Susan’s Story

This is one of a thirty part exposé on the Children of the Legion. This group of women, then girls, in the Regnum Christi, share their stories of abuse, neglect and the aftermath of being children in the Regnum Christi. For a complete list of stories to date, view Children of the Legion.

I am among those who did not suffer obvious ill at the PC. I, unlike many, love rigorous schedules and often just suck up and accept arbitrary regulations. I am a stoic by nature, to a fault. So, I did not have the traumatic experiences that others had of feeling pressured, having nightmares, etc. You might say that I was “cut-out” for the PC. Looking back and reflecting, however, I think my experience shows even more so how it was flawed at its foundations and would prove damaging to anyone.

First, as someone mentioned earlier, the PC stunted my ability to make friendships. I had normal, healthy friendships with boys and girls in middle school. But then, at the PC, I had to stop cultivating many of these because it wasn’t really encouraged, was it? Some of these friendships I’m still trying to make up for the two years I lost. And it wasn’t as if the PC made up for this. Now, all those who I was a PC with, I love you! But I don’t think I could say in honesty that I had a true friendship with anyone of you. I wish I could have met you outside of the PC. And this is because I did not open up ONE BIT to any of my “companions.” We weren’t supposed to, so I didn’t. I actually remember thinking ill of one PC who was more familiar to another PC. A little twisted, I’d say, and I still regret it. Oh! And not knowing why or when another PC would leave?! I always was a little dumbfounded by that, but I just kept going on and didn’t question. Another bad fruit: I also became estranged from some of my immediate family. Again, I’m still trying to make up for the distance my two PC years created.

Second, I feel utterly betrayed that RC claimed the simple zeal that is typical of young people. It’s hard not to become almost cynical after you throw yourself headlong into a thing, sincerely believing that you are serving Christ by good means, and it turns out that the seemingly most sound things are actually horrible.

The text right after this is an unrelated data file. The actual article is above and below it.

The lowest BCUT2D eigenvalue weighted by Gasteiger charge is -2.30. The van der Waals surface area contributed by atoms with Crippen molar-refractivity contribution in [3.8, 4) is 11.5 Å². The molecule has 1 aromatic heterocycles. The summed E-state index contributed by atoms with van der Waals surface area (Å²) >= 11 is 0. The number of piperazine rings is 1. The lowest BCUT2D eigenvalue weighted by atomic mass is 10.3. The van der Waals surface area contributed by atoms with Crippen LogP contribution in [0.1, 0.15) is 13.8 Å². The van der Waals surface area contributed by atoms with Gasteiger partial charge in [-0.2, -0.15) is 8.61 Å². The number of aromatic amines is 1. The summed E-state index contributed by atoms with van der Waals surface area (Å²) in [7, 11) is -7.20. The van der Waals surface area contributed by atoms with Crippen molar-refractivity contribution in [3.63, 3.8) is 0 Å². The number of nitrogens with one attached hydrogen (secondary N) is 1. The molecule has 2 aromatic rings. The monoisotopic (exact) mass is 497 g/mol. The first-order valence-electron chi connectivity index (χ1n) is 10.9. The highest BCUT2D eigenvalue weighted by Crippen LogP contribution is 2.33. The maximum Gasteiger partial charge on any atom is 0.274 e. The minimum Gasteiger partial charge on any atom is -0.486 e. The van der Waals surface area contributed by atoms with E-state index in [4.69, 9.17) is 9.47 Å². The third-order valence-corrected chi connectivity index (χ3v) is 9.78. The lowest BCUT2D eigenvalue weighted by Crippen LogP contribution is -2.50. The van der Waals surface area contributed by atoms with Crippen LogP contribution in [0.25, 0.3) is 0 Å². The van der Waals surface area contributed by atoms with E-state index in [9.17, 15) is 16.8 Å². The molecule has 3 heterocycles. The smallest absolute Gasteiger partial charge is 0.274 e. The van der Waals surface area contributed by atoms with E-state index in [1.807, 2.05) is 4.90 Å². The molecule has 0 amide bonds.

Third, the persecution complex that was fostered at the PC is extremely harmful, I think. I hate sounding like I’m construing things as a conspiracy theory, but it is very unsettling that we were all in a way prepared for persecution (wasn’t there something in MM’s “letters” that talked about a certain number of crosses or something?), that we were discreetly taught to distrust and look down upon other groups within the Church. We all knew that RC was going to be hated wherever it went, but nonetheless, we should keep doing all the good we knew we were! It’s awful. I’m still turned off when I hear defenses of RC and the news about MM saying that we all have crosses to bear, etc…. And remember learning about the movement’s foundation? Wasn’t it strange that it was such a good thing that the letter from the Vatican meant to stop its founding happened to be in the mail office, just not delivered? Didn’t we all think, back then, “What a miracle!” But wasn’t it slightly odd that we held RC sort of higher and better than the Church in a way? And now, I can’t help wondering why it was so difficult for MM to be ordained, why he got kicked out of so many seminaries. I used to think these were all trials sent to prove the movement’s greatness. I definitely don’t think so anymore.

Fourth, to those who think the rigorous norms of the PC are similar to religious life, I can’t really say. But I do know that almost never do nuns leave their orders once they’ve taken their final vows. Yet many consecrated, especially those I most looked up to, were constantly leaving. I never could get my head around that as a PC discerning such a vocation as I firmly held that a commitment of one’s life should be for life. That so many were continually and still are leaving shows a severe and deep flaw, I think.

Finally, thank goodness my Mom started having misgivings by the end of my 10th grade year and pulled me out! That same year, the news came out about MM. If I was at the PC, I think that I would have fallen into the persecution complex, summoned all my stoicism, and kept fighting “for the Movement.” What the heck was and is the Movement?! Good thing I was at home and was in a setting that allowed me to realize that it was good and healthy to question (differing from doubting) that RC was not, in fact, a supreme and ultimate good. I basically cut myself off entirely from RC for a while, mostly because I feared falling back into my previous mindset. I still am fighting against the pressure and guilt of not sticking it out, especially as superiors had said such things to me as, “You will be a pillar in the Precandidacy” or “I look forward to seeing your progression in holiness.” Such things should never be said! It leads to a false and twisted humility.

49 Weeks
This story is a testimony from the 49 Weeks Blog. You can see this and more stories by visiting 49 Weeks.


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